By MPP Bobbi Ann Brady
Ontario’s Auditor General Bonnie Lysyk delivered a report last week that revealed what many of us have suspected – developers had a massive influence over the Ontario government’s Greenbelt land swap. I saw shades of the Nanticoke development proposal in the Special Report on Changes to the Greenbelt.
First and foremost, the role of the Auditor General is to watch over the administration of Ontario’s finances to help hold the government accountable. Lysyk does this by carrying out detailed scrutiny of government spending and then producing reports. In this most recent report, Lysyk delivered a scathing report that said the Ontario government’s decision to open up parts of the Greenbelt for housing lacked transparency, failed to consider environmental, agricultural, and financial impacts, and “favoured certain developers.”
This, despite Premier Doug Ford repeatedly saying he would not allow housing to be built in parts of Ontario’s Greenbelt. Last November, Ford ushered in Bill 23 – More Homes Built Faster Act, 2022, which allowed for the removal of 7,400 acres from the Greenbelt. There was a backlash from municipalities, environmentalists, and many in Haldimand-Norfolk who felt development was out of control, and the Premier was on a slippery slope.
Along with colleagues at Queen’s Park, I have been vocal about how this government has made more land use planning changes over the past while than we have seen in years. Municipalities are struggling to keep pace with the changes, which are to help achieve the building of 1.5 million new homes by 2031.
I will digress as Ontario must get a few items in order before encouraging newcomers to settle in the province. It’s time the Premier tells the Prime Minister to slow immigration or pony up the funds to help build infrastructure like new schools, hospitals, and water and sewage, to name a few. Those items don’t come free, and there is only one taxpayer!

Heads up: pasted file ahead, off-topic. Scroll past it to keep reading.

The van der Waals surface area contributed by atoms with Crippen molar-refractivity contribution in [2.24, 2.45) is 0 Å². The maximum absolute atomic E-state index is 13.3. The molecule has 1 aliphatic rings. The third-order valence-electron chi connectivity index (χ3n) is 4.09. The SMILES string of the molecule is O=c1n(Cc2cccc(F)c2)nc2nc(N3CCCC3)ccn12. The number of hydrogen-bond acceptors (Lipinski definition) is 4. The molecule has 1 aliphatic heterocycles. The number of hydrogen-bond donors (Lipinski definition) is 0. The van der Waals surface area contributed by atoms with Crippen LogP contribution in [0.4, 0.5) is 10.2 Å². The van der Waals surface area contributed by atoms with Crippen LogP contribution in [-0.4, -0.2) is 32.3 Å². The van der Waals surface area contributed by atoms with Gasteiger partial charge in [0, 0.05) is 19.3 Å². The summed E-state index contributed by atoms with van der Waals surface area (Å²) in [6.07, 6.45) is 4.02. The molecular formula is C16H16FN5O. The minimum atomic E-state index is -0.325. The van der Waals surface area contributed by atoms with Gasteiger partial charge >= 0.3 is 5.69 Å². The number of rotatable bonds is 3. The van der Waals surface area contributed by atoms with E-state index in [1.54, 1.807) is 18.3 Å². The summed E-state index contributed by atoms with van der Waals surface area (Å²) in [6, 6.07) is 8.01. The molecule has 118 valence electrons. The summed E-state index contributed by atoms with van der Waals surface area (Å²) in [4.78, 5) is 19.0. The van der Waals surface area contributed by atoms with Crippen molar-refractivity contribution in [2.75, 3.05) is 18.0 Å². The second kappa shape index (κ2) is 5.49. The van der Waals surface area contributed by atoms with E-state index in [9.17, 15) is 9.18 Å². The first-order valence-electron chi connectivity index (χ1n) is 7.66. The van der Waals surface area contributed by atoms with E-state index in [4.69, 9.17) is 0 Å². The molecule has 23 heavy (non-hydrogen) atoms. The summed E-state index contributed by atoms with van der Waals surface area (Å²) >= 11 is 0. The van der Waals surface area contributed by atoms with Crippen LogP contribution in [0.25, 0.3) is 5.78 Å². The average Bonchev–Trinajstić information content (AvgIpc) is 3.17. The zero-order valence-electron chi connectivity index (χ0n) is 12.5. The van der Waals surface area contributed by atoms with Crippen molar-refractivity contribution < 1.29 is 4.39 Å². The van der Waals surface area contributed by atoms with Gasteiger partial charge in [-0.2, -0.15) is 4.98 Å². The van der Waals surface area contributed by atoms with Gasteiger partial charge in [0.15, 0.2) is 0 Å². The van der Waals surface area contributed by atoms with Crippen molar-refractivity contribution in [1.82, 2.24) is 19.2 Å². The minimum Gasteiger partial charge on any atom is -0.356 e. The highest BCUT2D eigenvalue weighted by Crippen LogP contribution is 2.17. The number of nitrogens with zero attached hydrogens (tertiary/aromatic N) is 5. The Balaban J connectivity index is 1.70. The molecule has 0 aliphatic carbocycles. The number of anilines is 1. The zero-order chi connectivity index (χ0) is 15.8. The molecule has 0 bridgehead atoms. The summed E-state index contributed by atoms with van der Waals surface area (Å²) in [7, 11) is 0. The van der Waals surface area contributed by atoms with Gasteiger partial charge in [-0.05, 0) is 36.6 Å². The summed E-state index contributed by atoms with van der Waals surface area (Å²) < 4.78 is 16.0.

Lysyk’s report made 15 recommendations for the Secretary of Cabinet and Chief of Staff in the Office of the Premier. Ford has said he will accept and adopt 14. The recommendation the Premier will not accept is to re-evaluate the 2022 decision to change the Greenbelt boundaries.
In interviews following the report, Premier Ford said he was sorry, but the government quickly threw a staffer under the bus. Sorry doesn’t quite cut it, and the Premier’s portrayal of not knowing doesn’t sit well with me either.
I have seen and continue to see similarities between taking land out of the Greenbelt and the proposed city at Nanticoke. The concept is baffling. The idea of building a town from the ground up has never been tried, except in Haldimand County. We all know the success, or lack thereof, with Townsend. I have said moving droves of people next to heavy industry is dangerous and foolhardy. Dangerous due to health concerns and foolhardy because we must do all we can to protect the good-paying jobs at Stelco and Imperial Oil.
This government said it wouldn’t touch the Greenbelt. This government also said it would protect significant employment zones like that at Nanticoke. The fate of the Ministerial Zoning Order for the Nanticoke development sits on the desk of Municipal Affairs Minister Steve Clark, whom many feel should resign on the heels of Lysyk’s findings. Given recent events and especially considering the level of community opposition, I can’t imagine motivation is high for issuing the MZO.
Bobbi Ann Brady is the MPP for Haldimand-Norfolk